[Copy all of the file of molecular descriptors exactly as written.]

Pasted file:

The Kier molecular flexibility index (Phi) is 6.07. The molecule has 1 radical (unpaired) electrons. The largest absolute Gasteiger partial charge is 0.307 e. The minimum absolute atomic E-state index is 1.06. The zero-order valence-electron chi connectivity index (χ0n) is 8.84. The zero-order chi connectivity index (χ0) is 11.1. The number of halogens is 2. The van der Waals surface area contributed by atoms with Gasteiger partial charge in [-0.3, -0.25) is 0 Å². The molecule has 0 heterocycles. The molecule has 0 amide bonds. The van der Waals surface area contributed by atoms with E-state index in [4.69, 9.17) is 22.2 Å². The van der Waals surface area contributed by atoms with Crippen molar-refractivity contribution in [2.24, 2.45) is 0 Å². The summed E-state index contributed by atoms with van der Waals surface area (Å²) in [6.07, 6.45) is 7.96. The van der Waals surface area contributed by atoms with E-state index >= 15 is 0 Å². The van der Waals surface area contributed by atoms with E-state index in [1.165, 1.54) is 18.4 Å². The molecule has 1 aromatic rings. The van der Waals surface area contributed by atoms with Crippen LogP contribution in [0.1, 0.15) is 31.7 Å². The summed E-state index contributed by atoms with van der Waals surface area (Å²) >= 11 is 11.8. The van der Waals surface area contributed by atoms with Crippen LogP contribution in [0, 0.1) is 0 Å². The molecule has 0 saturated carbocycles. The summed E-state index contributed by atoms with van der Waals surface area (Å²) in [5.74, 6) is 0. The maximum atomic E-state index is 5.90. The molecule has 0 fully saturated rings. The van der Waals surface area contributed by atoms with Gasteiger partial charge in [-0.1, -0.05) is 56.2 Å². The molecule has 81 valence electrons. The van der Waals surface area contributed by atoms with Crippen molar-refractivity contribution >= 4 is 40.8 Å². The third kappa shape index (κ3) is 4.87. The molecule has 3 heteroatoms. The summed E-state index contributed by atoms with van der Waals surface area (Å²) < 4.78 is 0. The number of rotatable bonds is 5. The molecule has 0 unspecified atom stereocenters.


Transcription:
The Kier molecular flexibility index (Phi) is 6.07. The molecule has 1 radical (unpaired) electrons. The largest absolute Gasteiger partial charge is 0.307 e. The minimum absolute atomic E-state index is 1.06. The zero-order valence-electron chi connectivity index (χ0n) is 8.84. The zero-order chi connectivity index (χ0) is 11.1. The number of halogens is 2. The van der Waals surface area contributed by atoms with Gasteiger partial charge in [-0.3, -0.25) is 0 Å². The molecule has 0 heterocycles. The molecule has 0 amide bonds. The van der Waals surface area contributed by atoms with E-state index in [4.69, 9.17) is 22.2 Å². The van der Waals surface area contributed by atoms with Crippen molar-refractivity contribution in [2.24, 2.45) is 0 Å². The summed E-state index contributed by atoms with van der Waals surface area (Å²) in [6.07, 6.45) is 7.96. The van der Waals surface area contributed by atoms with E-state index >= 15 is 0 Å². The van der Waals surface area contributed by atoms with E-state index in [1.165, 1.54) is 18.4 Å². The molecule has 1 aromatic rings. The van der Waals surface area contributed by atoms with Crippen LogP contribution in [0.1, 0.15) is 31.7 Å². The summed E-state index contributed by atoms with van der Waals surface area (Å²) >= 11 is 11.8. The van der Waals surface area contributed by atoms with Crippen LogP contribution in [0, 0.1) is 0 Å². The molecule has 0 saturated carbocycles. The summed E-state index contributed by atoms with van der Waals surface area (Å²) in [5.74, 6) is 0. The maximum atomic E-state index is 5.90. The molecule has 0 fully saturated rings. The van der Waals surface area contributed by atoms with Gasteiger partial charge in [-0.1, -0.05) is 56.2 Å². The molecule has 81 valence electrons. The van der Waals surface area contributed by atoms with Crippen molar-refractivity contribution >= 4 is 40.8 Å². The third kappa shape index (κ3) is 4.87. The molecule has 3 heteroatoms. The summed E-state index contributed by atoms with van der Waals surface area (Å²) < 4.78 is 0. The number of rotatable bonds is 5. The molecule has 0 unspecified atom stereocenters.